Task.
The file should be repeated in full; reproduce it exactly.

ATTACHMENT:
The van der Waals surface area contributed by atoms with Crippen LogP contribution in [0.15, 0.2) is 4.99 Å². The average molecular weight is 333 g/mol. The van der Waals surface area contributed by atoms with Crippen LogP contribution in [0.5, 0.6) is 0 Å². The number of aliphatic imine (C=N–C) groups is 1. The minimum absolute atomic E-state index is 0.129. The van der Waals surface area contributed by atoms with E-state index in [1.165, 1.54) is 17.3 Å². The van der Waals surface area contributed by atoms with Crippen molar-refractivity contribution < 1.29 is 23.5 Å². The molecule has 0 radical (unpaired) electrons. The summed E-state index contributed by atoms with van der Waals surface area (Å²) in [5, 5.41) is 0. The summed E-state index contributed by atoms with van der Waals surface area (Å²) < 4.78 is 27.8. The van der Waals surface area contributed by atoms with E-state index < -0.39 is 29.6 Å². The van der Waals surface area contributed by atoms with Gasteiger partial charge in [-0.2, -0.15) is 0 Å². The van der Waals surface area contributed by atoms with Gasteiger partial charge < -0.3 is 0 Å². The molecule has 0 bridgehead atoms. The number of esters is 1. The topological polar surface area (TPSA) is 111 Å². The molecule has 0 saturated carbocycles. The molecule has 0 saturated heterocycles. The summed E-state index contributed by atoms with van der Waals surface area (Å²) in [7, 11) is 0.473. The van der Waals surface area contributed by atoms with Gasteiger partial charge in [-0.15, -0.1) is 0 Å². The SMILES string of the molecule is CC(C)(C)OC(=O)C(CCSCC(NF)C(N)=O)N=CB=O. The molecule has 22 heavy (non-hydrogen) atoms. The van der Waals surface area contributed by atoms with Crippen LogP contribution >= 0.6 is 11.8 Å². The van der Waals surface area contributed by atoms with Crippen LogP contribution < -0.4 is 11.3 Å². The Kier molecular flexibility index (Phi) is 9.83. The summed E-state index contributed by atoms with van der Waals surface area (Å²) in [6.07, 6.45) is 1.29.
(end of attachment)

The van der Waals surface area contributed by atoms with Crippen LogP contribution in [0.15, 0.2) is 4.99 Å². The average molecular weight is 333 g/mol. The van der Waals surface area contributed by atoms with Crippen LogP contribution in [0.5, 0.6) is 0 Å². The number of aliphatic imine (C=N–C) groups is 1. The minimum absolute atomic E-state index is 0.129. The van der Waals surface area contributed by atoms with E-state index in [1.165, 1.54) is 17.3 Å². The van der Waals surface area contributed by atoms with Crippen molar-refractivity contribution < 1.29 is 23.5 Å². The molecule has 0 radical (unpaired) electrons. The summed E-state index contributed by atoms with van der Waals surface area (Å²) in [5, 5.41) is 0. The summed E-state index contributed by atoms with van der Waals surface area (Å²) < 4.78 is 27.8. The van der Waals surface area contributed by atoms with E-state index < -0.39 is 29.6 Å². The van der Waals surface area contributed by atoms with Gasteiger partial charge in [-0.2, -0.15) is 0 Å². The van der Waals surface area contributed by atoms with Gasteiger partial charge < -0.3 is 0 Å². The molecule has 0 bridgehead atoms. The number of esters is 1. The topological polar surface area (TPSA) is 111 Å². The molecule has 0 saturated carbocycles. The molecule has 0 saturated heterocycles. The summed E-state index contributed by atoms with van der Waals surface area (Å²) in [7, 11) is 0.473. The van der Waals surface area contributed by atoms with Gasteiger partial charge in [-0.15, -0.1) is 0 Å². The SMILES string of the molecule is CC(C)(C)OC(=O)C(CCSCC(NF)C(N)=O)N=CB=O. The molecule has 22 heavy (non-hydrogen) atoms. The van der Waals surface area contributed by atoms with Crippen LogP contribution >= 0.6 is 11.8 Å². The van der Waals surface area contributed by atoms with Crippen LogP contribution < -0.4 is 11.3 Å². The Kier molecular flexibility index (Phi) is 9.83. The summed E-state index contributed by atoms with van der Waals surface area (Å²) in [6.07, 6.45) is 1.29.